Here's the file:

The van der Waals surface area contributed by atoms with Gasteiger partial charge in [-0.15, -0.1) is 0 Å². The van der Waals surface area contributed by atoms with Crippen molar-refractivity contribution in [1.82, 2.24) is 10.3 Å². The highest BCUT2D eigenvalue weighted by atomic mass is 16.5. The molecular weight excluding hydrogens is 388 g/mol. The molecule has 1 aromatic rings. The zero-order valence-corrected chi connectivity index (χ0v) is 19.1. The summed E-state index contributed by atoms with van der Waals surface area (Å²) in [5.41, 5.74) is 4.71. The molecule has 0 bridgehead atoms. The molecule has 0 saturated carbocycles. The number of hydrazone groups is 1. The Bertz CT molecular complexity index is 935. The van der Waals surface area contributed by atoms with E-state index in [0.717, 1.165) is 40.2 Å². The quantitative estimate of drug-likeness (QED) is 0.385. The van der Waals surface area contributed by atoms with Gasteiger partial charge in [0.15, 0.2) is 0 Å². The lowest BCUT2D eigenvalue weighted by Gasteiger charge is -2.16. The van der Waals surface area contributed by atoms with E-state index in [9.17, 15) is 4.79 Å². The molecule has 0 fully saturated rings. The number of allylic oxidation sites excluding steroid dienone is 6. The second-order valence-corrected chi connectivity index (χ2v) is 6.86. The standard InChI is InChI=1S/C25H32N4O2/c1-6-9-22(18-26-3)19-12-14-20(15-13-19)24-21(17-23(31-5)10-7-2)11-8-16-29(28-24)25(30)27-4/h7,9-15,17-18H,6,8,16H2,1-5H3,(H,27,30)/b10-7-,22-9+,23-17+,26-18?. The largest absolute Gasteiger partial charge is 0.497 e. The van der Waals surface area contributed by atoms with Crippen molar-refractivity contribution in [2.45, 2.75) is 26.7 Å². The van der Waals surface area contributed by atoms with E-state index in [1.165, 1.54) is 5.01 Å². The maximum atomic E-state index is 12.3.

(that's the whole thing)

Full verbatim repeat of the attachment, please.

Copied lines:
The van der Waals surface area contributed by atoms with Gasteiger partial charge in [-0.15, -0.1) is 0 Å². The van der Waals surface area contributed by atoms with Crippen molar-refractivity contribution in [1.82, 2.24) is 10.3 Å². The highest BCUT2D eigenvalue weighted by atomic mass is 16.5. The molecular weight excluding hydrogens is 388 g/mol. The molecule has 1 aromatic rings. The zero-order valence-corrected chi connectivity index (χ0v) is 19.1. The summed E-state index contributed by atoms with van der Waals surface area (Å²) in [5.41, 5.74) is 4.71. The molecule has 0 bridgehead atoms. The molecule has 0 saturated carbocycles. The number of hydrazone groups is 1. The Bertz CT molecular complexity index is 935. The van der Waals surface area contributed by atoms with E-state index in [0.717, 1.165) is 40.2 Å². The quantitative estimate of drug-likeness (QED) is 0.385. The van der Waals surface area contributed by atoms with Gasteiger partial charge in [0.15, 0.2) is 0 Å². The lowest BCUT2D eigenvalue weighted by Gasteiger charge is -2.16. The van der Waals surface area contributed by atoms with E-state index in [9.17, 15) is 4.79 Å². The molecule has 0 fully saturated rings. The number of allylic oxidation sites excluding steroid dienone is 6. The second-order valence-corrected chi connectivity index (χ2v) is 6.86. The standard InChI is InChI=1S/C25H32N4O2/c1-6-9-22(18-26-3)19-12-14-20(15-13-19)24-21(17-23(31-5)10-7-2)11-8-16-29(28-24)25(30)27-4/h7,9-15,17-18H,6,8,16H2,1-5H3,(H,27,30)/b10-7-,22-9+,23-17+,26-18?. The largest absolute Gasteiger partial charge is 0.497 e. The van der Waals surface area contributed by atoms with Crippen molar-refractivity contribution in [2.45, 2.75) is 26.7 Å². The van der Waals surface area contributed by atoms with E-state index in [1.165, 1.54) is 5.01 Å². The maximum atomic E-state index is 12.3.